The Power of Pride: Stylemakers and Rule Breakers of the Harlem Renaissance by Carole Marks and Diana Edkins

This is a book I purchased a while back in the hopes of writing some SF set during the Harlem Renaissance, but which came in handy for my course Understanding English and American Popular Culture. (The first half of which has been pretty much devoted to African-Americans’ role in building the foundation of American popular culture.)

The strength of the book is that it builds up a picture — and one that is honestly critical without stooping to being demeaning — of the world in which the Harlem Renaissance occurred, and a number of the major figures of the Renaissance. There are starring roles, and there are cameo appearances, and all of them are quite fascinating.

One pattern that emerges is the divide between the African-American middle and lower classes. The middle class seems to have been utterly repressive to its men, but especially to its women. Little wonder that all of the creative African-American women in this book who hailed from the middle class — or aspired to it — such as Zora Neale Hurston, Dorothy Walker, Jessie Fausett, Nella Larsen) became writers, while those whose roots were more solidly of the lower class (Alberta Hunter, Billie Holiday, Josephine Baker) seemed to gravitate more to performing arts like dance and song. But as author Marks notes somewhere, the black middle class did not permit its women to breathe in public.

This sounds familiar — the Koreans I’ve known from more affluent positions in society (and especially the women from such families) have also been the most subject to stifling familial controls and social expectations, and have also been the individuals who have most profoundly internalized the racism of the dominant world order. In a discussion of racism in the aforementioned class a few weeks ago, I struggled with defining racism and then asked my students whether they thought of themselves as racists. One replied, “Yes: I am a racist. I think whites are smarter, better, funnier, more developed, and more beautiful than Koreans,” and others around him were nodding their heads in agreement that this is, to some degree, how things are in all too many people’s minds here. We’d been talking about internalized racism and it was heartening to see the idea had made sense.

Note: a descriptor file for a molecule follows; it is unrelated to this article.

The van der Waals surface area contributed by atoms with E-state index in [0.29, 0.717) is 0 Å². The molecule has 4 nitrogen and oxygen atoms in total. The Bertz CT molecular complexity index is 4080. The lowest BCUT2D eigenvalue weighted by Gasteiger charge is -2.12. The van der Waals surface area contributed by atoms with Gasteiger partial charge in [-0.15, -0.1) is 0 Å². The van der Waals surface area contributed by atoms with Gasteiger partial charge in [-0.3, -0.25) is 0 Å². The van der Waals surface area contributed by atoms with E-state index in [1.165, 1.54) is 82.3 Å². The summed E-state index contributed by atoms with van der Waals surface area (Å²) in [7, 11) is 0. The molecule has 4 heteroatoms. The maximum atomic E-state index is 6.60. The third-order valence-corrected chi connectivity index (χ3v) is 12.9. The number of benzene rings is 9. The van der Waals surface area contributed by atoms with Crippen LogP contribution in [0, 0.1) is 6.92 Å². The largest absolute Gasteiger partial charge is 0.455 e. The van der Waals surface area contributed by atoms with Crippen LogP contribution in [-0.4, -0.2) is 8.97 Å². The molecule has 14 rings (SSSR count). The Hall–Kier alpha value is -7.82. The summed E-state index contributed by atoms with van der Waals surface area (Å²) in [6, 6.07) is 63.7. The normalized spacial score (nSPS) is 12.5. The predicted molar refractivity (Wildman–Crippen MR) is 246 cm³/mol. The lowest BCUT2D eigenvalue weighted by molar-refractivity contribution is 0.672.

[Incidentally, I went with the sarcastic response of, “Even though you know me?” rather than to point out that the racial hierarchy is a ladder, and plenty of nonwhites are, in mainstream Korean society, placed below the Korean and white “races.” It’s a two-way ladder, after all.]

There is a heartbreaking centrality to the hue of one’s skin in this book, as one reads of children treated better for being one shade or another, differing from the parents in the “wrong” way — lighter or darker alike could be subject to punishment, but usually lighter skin got better treatment and darker skin got worse from the stories contained in The Power of Pride. There is an obsession with “passing for white,” which some individuals seemed to try to do while others, like Walter White (subject of one of the chapters) bravely refused to do though he looks pretty much about as white as I do.

The chapter on Josephine Baker, particularly, resonates quite powerfully with a kind of particularly modern, American, female, “sex-icon” celebrity that remains exceedingly familiar today. Thomas Disch claimed, tongue in cheek I think, that modern science fiction would have been impossible without Madonna, but Madonna’s public persona isn’t just the remix of Marilyn Monroe that we know today: there is as much Josephine Baker in Madonna as there is Monroe, I was surprised to discover… but I’ll post about that another time.

Langston Hughes, too, gets a great treatment, and as one of the figures most familiar to me before reading this book (along with Duke Ellington, Louis Armstrong, and Bessie Smith), I have to say the man’s life is a fascinating tangle of mysteries and passions and problems and achievements. Personally, I find it interesting that the Queer Lit people are so eager to claim he was gay, while biographers like Arnold Rampersand are more circumspect. Personally, this is where I happen to agree (once again) with Terry Eagleton in finding the sexuality of the poet less significant than the things he actually published. That said, it’s also arguable that his possible homosexuality has important implications for how his work should be understood.